By Eric M. Johnson
SEATTLE (Reuters) - Federal prosecutors declined to file criminal civil rights charges against a Seattle police officer who punched an intoxicated 23-year-old woman as he arrested her last year, a letter from a U.S. attorney to police showed on Wednesday.
Video of the incident and photos of Miyekko Durden-Bosley with a swollen eye emerged last year as protests swept the country over the killing of unarmed black men by police in Missouri and New York City.
Prosecutors in Seattle's King County also decided in December not to charge officer Adley Shepherd in the case.
Shepherd punched Durden-Bosley once in the face after the woman, intoxicated and argumentative, allegedly kicked him as he arrested her in a domestic violence case on June 22, 2014, according to a police memo obtained by Reuters.
While the video does not clearly show Durden-Bosley kicking Shepherd, and the hospital that treated the pair said the officer suffered no significant injury, Shepherd complained of pain. Another officer said he appeared to be dazed and had difficulty talking, the memo said.
"After careful consideration, we concluded that the evidence does not establish a prosecutable violation of the federal criminal civil rights statues," said the undated letter from U.S. Attorney for Western Washington Annette Hayes to Seattle Police Chief Kathleen O'Toole.
The matter now will be investigated internally by the department's Force Investigation Team and the Office of Professional Accountability. Shepherd will remain on administrative leave while the internal investigation proceeds, the Seattle Police Department said.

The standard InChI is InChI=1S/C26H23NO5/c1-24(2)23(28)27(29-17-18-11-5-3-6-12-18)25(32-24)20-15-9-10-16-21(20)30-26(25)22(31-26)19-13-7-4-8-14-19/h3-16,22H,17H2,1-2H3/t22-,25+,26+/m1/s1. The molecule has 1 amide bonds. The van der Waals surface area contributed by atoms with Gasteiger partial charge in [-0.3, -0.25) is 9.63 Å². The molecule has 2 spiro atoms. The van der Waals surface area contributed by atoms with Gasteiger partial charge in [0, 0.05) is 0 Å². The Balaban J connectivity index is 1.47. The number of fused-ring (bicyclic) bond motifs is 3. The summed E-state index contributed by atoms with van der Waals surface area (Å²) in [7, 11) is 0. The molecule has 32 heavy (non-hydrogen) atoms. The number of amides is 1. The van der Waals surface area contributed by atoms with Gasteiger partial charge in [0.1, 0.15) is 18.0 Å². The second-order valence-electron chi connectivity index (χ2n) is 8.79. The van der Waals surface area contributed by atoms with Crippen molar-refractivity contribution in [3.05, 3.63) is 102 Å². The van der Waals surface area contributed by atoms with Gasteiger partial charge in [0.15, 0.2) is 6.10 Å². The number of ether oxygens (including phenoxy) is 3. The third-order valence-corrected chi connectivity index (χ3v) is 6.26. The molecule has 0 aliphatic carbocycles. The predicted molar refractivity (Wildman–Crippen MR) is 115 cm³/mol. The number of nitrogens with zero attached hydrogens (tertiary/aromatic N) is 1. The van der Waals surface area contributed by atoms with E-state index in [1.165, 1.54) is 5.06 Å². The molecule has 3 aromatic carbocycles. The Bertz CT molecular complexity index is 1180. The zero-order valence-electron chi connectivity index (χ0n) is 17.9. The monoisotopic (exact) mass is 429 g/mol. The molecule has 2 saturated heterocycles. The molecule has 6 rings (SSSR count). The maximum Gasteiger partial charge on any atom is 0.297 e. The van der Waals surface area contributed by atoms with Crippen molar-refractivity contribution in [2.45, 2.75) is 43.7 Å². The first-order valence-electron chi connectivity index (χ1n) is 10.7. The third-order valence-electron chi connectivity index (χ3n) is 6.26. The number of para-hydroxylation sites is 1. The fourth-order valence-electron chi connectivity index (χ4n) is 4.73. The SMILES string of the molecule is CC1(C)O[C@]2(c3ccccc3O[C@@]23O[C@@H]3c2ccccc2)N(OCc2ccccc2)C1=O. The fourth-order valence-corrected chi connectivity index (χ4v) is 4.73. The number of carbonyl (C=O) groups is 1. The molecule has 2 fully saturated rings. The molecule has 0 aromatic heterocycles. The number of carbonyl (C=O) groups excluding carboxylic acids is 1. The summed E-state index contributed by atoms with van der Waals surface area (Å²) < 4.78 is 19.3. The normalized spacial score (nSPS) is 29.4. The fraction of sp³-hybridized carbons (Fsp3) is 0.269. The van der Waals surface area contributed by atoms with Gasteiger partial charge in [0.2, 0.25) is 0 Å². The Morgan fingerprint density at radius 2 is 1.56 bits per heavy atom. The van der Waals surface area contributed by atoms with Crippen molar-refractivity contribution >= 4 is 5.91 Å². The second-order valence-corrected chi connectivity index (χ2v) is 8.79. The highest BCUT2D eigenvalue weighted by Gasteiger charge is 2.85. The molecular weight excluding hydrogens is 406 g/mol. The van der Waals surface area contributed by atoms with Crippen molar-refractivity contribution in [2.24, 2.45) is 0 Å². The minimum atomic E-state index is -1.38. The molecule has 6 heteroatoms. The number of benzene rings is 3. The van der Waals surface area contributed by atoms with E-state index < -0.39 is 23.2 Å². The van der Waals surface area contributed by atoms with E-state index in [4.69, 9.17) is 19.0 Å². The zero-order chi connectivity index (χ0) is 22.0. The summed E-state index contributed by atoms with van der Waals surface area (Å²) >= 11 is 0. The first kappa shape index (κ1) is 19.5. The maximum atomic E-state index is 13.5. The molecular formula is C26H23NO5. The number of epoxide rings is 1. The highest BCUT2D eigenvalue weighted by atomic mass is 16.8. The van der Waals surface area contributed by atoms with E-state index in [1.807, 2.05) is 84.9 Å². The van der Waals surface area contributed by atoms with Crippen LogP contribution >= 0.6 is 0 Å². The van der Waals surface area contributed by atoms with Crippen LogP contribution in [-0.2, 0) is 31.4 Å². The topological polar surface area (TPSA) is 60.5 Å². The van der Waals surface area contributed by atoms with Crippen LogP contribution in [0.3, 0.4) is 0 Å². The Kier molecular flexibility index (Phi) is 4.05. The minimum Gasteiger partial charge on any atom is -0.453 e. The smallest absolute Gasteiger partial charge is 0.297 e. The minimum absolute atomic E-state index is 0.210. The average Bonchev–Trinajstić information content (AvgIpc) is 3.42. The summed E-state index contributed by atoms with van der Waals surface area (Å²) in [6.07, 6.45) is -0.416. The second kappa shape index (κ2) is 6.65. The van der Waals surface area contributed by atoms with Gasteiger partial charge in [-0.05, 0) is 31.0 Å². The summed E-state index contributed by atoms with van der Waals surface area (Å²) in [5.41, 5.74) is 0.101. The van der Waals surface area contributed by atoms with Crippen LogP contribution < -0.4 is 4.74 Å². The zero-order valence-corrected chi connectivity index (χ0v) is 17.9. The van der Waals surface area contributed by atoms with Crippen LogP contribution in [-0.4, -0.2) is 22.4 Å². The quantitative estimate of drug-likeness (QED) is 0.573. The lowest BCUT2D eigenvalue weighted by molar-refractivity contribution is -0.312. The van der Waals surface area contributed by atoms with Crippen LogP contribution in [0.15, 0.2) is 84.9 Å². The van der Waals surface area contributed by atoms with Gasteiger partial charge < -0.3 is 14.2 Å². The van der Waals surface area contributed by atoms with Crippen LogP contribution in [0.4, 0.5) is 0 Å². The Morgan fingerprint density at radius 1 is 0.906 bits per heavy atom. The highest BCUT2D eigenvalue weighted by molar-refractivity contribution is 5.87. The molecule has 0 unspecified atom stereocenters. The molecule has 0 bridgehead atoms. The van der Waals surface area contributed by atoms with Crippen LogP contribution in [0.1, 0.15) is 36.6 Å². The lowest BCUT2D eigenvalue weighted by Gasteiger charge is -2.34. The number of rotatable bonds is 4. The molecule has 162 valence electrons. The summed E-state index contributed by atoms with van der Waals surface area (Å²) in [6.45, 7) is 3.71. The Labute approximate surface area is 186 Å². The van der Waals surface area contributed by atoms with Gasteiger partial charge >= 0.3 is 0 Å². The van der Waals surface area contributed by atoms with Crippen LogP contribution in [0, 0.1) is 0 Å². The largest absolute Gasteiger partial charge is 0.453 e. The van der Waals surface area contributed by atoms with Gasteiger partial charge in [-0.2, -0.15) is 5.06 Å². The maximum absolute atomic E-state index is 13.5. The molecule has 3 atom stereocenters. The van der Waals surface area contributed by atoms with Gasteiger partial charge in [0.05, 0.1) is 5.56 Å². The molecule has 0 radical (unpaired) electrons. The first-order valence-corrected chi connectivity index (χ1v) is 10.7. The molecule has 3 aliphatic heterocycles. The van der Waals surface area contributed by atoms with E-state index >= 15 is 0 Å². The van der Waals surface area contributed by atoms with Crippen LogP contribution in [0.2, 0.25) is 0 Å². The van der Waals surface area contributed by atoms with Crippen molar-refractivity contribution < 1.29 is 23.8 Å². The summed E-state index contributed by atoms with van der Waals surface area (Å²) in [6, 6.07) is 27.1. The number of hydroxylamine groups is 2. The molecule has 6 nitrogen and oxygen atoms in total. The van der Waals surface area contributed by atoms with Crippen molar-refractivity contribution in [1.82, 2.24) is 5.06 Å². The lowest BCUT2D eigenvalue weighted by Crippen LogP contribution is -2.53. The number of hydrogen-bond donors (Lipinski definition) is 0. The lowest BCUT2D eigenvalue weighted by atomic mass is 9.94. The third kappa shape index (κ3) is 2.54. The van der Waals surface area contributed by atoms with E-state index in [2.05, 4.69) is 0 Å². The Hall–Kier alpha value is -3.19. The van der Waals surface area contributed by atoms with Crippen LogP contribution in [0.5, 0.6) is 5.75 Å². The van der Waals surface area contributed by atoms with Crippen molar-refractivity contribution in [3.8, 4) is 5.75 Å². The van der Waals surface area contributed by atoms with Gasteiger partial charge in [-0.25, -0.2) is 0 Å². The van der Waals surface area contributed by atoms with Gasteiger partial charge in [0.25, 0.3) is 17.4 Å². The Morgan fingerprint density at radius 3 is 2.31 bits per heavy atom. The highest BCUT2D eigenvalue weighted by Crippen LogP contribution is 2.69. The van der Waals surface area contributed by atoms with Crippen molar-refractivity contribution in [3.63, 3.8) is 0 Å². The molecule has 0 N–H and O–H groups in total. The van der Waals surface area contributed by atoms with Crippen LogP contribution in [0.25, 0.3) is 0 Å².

The letter says Hayes does not condone the conduct. Her office declined to comment further, as did the Seattle Police Department, which posted the letter on its website on Tuesday.
Earlier this year, Durden-Bosley filed a $1 million claim against the city, saying her rights were violated.
Since the city did not address that claim, her attorney, Felix Luna, said Durden-Bosley filed a civil rights lawsuit against Shepherd and the city in state court in April.
The case was moved to federal court and is in the discovery phase, Luna said.
Shepherd denies he violated Durden-Bosley's rights and said her arrest was lawful and based on probable cause, court documents show.
(Reporting by Eric M. Johnson in Seattle; Editing by Daniel Wallis and Bill Trott)